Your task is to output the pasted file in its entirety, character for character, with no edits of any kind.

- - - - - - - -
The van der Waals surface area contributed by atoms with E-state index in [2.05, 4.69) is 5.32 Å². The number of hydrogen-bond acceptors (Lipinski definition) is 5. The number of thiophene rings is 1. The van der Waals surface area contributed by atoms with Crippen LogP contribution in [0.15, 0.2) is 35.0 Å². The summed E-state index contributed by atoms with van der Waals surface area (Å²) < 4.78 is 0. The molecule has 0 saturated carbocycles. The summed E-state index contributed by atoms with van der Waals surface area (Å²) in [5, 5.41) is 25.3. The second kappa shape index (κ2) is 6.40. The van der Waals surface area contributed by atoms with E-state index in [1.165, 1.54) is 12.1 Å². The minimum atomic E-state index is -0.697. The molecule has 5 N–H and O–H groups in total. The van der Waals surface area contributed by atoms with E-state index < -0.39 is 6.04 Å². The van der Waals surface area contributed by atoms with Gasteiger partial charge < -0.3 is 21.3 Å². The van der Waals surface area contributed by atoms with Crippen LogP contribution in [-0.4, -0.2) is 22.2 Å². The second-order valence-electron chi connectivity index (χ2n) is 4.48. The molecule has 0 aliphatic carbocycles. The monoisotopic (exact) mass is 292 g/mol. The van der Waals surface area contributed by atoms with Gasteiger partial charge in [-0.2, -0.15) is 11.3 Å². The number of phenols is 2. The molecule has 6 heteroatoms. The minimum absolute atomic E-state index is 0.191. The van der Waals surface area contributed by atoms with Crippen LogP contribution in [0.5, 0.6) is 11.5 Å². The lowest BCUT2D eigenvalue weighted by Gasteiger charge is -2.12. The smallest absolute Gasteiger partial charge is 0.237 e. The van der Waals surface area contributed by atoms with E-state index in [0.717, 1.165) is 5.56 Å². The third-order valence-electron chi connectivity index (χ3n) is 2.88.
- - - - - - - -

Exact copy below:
The van der Waals surface area contributed by atoms with E-state index in [2.05, 4.69) is 5.32 Å². The number of hydrogen-bond acceptors (Lipinski definition) is 5. The number of thiophene rings is 1. The van der Waals surface area contributed by atoms with Crippen LogP contribution in [0.15, 0.2) is 35.0 Å². The summed E-state index contributed by atoms with van der Waals surface area (Å²) < 4.78 is 0. The molecule has 0 saturated carbocycles. The summed E-state index contributed by atoms with van der Waals surface area (Å²) in [5, 5.41) is 25.3. The second kappa shape index (κ2) is 6.40. The van der Waals surface area contributed by atoms with E-state index in [1.165, 1.54) is 12.1 Å². The minimum atomic E-state index is -0.697. The molecule has 5 N–H and O–H groups in total. The van der Waals surface area contributed by atoms with E-state index < -0.39 is 6.04 Å². The van der Waals surface area contributed by atoms with Gasteiger partial charge < -0.3 is 21.3 Å². The van der Waals surface area contributed by atoms with Crippen LogP contribution in [-0.4, -0.2) is 22.2 Å². The second-order valence-electron chi connectivity index (χ2n) is 4.48. The molecule has 0 aliphatic carbocycles. The monoisotopic (exact) mass is 292 g/mol. The van der Waals surface area contributed by atoms with Gasteiger partial charge in [-0.2, -0.15) is 11.3 Å². The number of phenols is 2. The molecule has 6 heteroatoms. The minimum absolute atomic E-state index is 0.191. The van der Waals surface area contributed by atoms with Crippen LogP contribution in [0.5, 0.6) is 11.5 Å². The lowest BCUT2D eigenvalue weighted by Gasteiger charge is -2.12. The smallest absolute Gasteiger partial charge is 0.237 e. The van der Waals surface area contributed by atoms with E-state index in [0.717, 1.165) is 5.56 Å². The third-order valence-electron chi connectivity index (χ3n) is 2.88.